Newark school board meetings are anything but predictable, but this may have been the first one held on a city sidewalk.
It may also have been the first time that five members of the board -- a quorum-- showed up for a meeting they knew had been canceled and held their own. But that's exactly what happened outside the locked doors of Science Park High School, where the meeting had originally been scheduled.
The members of the ad hoc gathering vowed to press for an appeal of the Christie administration’s continued control of the district.
More than 50 other people -- many of them city leaders and civic advocates -- were on hand. But the board members in an impromptu press conference said their main intent was to push the entire board to fully and formally consider an appeal within the next two weeks.
"The five of us are all on the same page. We strongly believe in the re-enfranchisement of the parents of Newark,” said Shavar Jeffries, a board member who has led the effort.
"We are confident we can work with the [board’s] chair," he said, "and have a meeting so we can consider this as a whole and hopefully move forward as a united whole of the board and of the city."
The board had been slated to meet in a special session to consider a resolution that would have endorsed "whatever legal action is necessary" to contest a recent decision by acting state education commissioner Chris Cerf to retain full state control of the district.
But despite calling the meeting on Friday, board chair Eliana Pintor-Marin cancelled the meeting on Monday without giving a reason.
A spokesman for the district initially said it was cancelled after panelists invited to discuss the takeover could not attend. But NJ Spotlight contacted two of the three -- former state Sen. Gordon MacInnes and former Newark Public Schools chief of staff Bessie White --and both said they had planned to attend until notified of the cancellation.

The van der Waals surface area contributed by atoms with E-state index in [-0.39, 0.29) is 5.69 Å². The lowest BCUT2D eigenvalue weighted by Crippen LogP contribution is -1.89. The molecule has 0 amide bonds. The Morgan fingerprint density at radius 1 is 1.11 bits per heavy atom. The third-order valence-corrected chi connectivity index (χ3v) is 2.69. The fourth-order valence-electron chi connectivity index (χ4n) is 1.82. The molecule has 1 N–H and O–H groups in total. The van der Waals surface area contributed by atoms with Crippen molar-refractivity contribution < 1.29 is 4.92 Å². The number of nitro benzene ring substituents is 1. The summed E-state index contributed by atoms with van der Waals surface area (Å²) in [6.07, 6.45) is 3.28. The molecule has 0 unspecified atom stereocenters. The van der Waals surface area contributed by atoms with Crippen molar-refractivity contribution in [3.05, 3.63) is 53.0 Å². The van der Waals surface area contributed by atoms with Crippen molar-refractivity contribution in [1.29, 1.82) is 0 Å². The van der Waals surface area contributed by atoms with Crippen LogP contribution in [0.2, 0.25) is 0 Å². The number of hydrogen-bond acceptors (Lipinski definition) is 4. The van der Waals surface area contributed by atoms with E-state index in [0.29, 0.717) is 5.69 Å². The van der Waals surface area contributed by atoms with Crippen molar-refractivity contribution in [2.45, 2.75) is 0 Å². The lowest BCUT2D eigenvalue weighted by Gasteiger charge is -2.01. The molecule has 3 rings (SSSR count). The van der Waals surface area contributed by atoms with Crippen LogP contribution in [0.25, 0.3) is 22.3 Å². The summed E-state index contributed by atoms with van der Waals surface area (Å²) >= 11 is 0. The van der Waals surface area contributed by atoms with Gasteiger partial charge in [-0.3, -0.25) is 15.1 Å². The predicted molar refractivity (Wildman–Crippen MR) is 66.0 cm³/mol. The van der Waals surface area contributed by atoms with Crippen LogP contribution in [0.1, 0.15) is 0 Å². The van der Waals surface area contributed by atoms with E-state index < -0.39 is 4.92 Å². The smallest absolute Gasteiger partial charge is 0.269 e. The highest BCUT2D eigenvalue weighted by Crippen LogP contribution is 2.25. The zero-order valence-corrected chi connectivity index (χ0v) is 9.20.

Spokesperson Valerie Merritt then said Marin would have no further comment. Efforts to reach Pintor-Marin were unsuccessful.
This latest controversy in the city's largest school district was sparked off by a letter from Cerf. He indicated that although Newark had scored well in four out of five categories used by the state to monitor schools, the Christie administration would retain full control of the district for at least the next three years. The reasons he gave were continued low student achievement and a lack of "sustained and substantial progress" in the district as a whole.
That's what led to yesterday's scheduled meeting, with Jeffries among several city leaders quietly strategizing as to how they would appeal the decision. And by several accounts, it appeared most, if not all, of the advisory board was in support of at least some legal action.
But then came the sudden cancellation early Monday, with rumors swirling as to who got to whom.
A spokesman for Cerf said he would have no further comment beyond his formal letter to the district, and some of the city’s most prominent leaders also weren’t talking. Several efforts to contact North Ward political leader Steve Adubato Sr., who has maybe the biggest influence on the board, were unsuccessful.
Jeffries and other board members last night weren't pointing fingers, and Jeffries himself said he hoped it was "just a mix-up.'
Board member Antoinette Baskerville-Richardson wore boxing gloves to the gathering, but had little to say. "What are other people’s reasons and agendas, we can't answer for that."
The highest-ranking member in attendance, vice chairperson Shanique Davis- Speight, barely spoke at all. When asked whether she had even talked with Marin about the cancellation, she said, "No comment."
The other board members attending were Alturrick Kenney and Marques-Aquil Lewis.
The next steps appear to be scheduling a formal meeting to be attended by the full board. Jeffries said they were aiming for August 12. He said the board must file the appeal by August 14, or 30 days after Cerf’s letter.
In the meantime, the informal meeting at the corner of Norfolk and West Market Street went on well past an hour into dusk, as people aired their views.
Also in attendance were Newark Council President Donald Payne Jr., noted political operative Carl Sharif, state NAACP leader James Harris, state Sen. Ronald Rice (D-Essex) and civil rights leader and poet Amiri Baraka.
“Talk about democracy in action,” said Richard Cammarieri, a former board member who was among those who also showed up. “Just like ancient Greece, the populace speaks.”
Editor's Note: The original version of this story misspelled several names of individuals included. The reporter regrets the errors.